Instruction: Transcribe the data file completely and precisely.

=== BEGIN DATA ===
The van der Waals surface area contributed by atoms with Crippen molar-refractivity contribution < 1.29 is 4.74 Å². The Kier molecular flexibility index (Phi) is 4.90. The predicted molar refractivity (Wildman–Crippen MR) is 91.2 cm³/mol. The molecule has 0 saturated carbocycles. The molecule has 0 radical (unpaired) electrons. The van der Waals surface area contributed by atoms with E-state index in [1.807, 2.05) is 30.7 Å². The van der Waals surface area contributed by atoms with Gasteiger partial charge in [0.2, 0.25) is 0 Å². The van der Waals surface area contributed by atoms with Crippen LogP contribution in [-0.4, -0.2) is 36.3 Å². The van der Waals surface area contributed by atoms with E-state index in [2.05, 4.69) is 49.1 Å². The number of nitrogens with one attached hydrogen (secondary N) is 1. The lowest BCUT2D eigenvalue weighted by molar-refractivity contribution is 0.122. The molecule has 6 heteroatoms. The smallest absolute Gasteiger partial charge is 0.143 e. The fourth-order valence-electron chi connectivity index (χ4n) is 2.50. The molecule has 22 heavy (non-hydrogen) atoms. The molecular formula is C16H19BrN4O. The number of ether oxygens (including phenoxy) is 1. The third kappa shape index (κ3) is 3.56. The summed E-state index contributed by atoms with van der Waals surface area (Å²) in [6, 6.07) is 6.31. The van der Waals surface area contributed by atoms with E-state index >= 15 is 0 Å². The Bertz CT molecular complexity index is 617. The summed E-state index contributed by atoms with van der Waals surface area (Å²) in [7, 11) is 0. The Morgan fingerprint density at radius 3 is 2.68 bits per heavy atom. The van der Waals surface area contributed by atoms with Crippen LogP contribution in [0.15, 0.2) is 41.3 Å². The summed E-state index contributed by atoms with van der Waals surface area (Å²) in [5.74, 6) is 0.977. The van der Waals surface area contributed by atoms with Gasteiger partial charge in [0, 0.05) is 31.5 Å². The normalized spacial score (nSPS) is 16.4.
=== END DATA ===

The van der Waals surface area contributed by atoms with Crippen molar-refractivity contribution < 1.29 is 4.74 Å². The Kier molecular flexibility index (Phi) is 4.90. The predicted molar refractivity (Wildman–Crippen MR) is 91.2 cm³/mol. The molecule has 0 saturated carbocycles. The molecule has 0 radical (unpaired) electrons. The van der Waals surface area contributed by atoms with E-state index in [1.807, 2.05) is 30.7 Å². The van der Waals surface area contributed by atoms with Gasteiger partial charge in [0.2, 0.25) is 0 Å². The van der Waals surface area contributed by atoms with Crippen LogP contribution in [-0.4, -0.2) is 36.3 Å². The van der Waals surface area contributed by atoms with E-state index in [2.05, 4.69) is 49.1 Å². The number of nitrogens with one attached hydrogen (secondary N) is 1. The lowest BCUT2D eigenvalue weighted by molar-refractivity contribution is 0.122. The molecule has 6 heteroatoms. The smallest absolute Gasteiger partial charge is 0.143 e. The fourth-order valence-electron chi connectivity index (χ4n) is 2.50. The molecule has 22 heavy (non-hydrogen) atoms. The molecular formula is C16H19BrN4O. The number of ether oxygens (including phenoxy) is 1. The third kappa shape index (κ3) is 3.56. The summed E-state index contributed by atoms with van der Waals surface area (Å²) in [6, 6.07) is 6.31. The van der Waals surface area contributed by atoms with E-state index >= 15 is 0 Å². The Bertz CT molecular complexity index is 617. The summed E-state index contributed by atoms with van der Waals surface area (Å²) in [7, 11) is 0. The Morgan fingerprint density at radius 3 is 2.68 bits per heavy atom. The van der Waals surface area contributed by atoms with Crippen LogP contribution in [0.15, 0.2) is 41.3 Å². The summed E-state index contributed by atoms with van der Waals surface area (Å²) in [5.74, 6) is 0.977. The van der Waals surface area contributed by atoms with Gasteiger partial charge in [0, 0.05) is 31.5 Å². The normalized spacial score (nSPS) is 16.4.